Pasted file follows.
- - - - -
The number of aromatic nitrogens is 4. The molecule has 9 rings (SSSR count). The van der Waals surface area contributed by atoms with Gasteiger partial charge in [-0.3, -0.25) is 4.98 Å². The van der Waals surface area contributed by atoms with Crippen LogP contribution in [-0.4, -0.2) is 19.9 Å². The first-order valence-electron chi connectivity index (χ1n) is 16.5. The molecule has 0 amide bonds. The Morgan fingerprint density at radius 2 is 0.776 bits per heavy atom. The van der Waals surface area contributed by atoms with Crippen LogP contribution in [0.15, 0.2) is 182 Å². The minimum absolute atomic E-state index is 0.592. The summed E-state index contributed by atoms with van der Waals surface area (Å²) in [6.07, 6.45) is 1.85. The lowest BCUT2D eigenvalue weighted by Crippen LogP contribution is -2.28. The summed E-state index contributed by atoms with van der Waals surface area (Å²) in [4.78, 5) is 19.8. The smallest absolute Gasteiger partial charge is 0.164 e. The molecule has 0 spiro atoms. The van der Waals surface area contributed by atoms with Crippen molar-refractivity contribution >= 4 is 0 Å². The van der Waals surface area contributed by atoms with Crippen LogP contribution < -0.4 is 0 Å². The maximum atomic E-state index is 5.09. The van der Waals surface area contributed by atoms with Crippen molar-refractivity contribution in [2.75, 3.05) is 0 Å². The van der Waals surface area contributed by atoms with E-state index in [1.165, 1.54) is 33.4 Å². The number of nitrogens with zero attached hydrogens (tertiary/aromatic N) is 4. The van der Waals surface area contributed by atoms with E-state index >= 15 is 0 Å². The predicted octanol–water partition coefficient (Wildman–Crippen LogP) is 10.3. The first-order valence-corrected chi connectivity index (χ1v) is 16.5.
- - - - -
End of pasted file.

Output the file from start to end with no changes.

The number of aromatic nitrogens is 4. The molecule has 9 rings (SSSR count). The van der Waals surface area contributed by atoms with Gasteiger partial charge in [-0.3, -0.25) is 4.98 Å². The van der Waals surface area contributed by atoms with Crippen LogP contribution in [-0.4, -0.2) is 19.9 Å². The first-order valence-electron chi connectivity index (χ1n) is 16.5. The molecule has 0 amide bonds. The Morgan fingerprint density at radius 2 is 0.776 bits per heavy atom. The van der Waals surface area contributed by atoms with Crippen LogP contribution in [0.15, 0.2) is 182 Å². The minimum absolute atomic E-state index is 0.592. The summed E-state index contributed by atoms with van der Waals surface area (Å²) in [6.07, 6.45) is 1.85. The lowest BCUT2D eigenvalue weighted by Crippen LogP contribution is -2.28. The summed E-state index contributed by atoms with van der Waals surface area (Å²) in [4.78, 5) is 19.8. The smallest absolute Gasteiger partial charge is 0.164 e. The molecule has 0 spiro atoms. The van der Waals surface area contributed by atoms with Crippen molar-refractivity contribution >= 4 is 0 Å². The van der Waals surface area contributed by atoms with Crippen LogP contribution < -0.4 is 0 Å². The maximum atomic E-state index is 5.09. The van der Waals surface area contributed by atoms with Crippen molar-refractivity contribution in [2.75, 3.05) is 0 Å². The van der Waals surface area contributed by atoms with E-state index in [1.165, 1.54) is 33.4 Å². The number of nitrogens with zero attached hydrogens (tertiary/aromatic N) is 4. The van der Waals surface area contributed by atoms with E-state index >= 15 is 0 Å². The predicted octanol–water partition coefficient (Wildman–Crippen LogP) is 10.3. The first-order valence-corrected chi connectivity index (χ1v) is 16.5.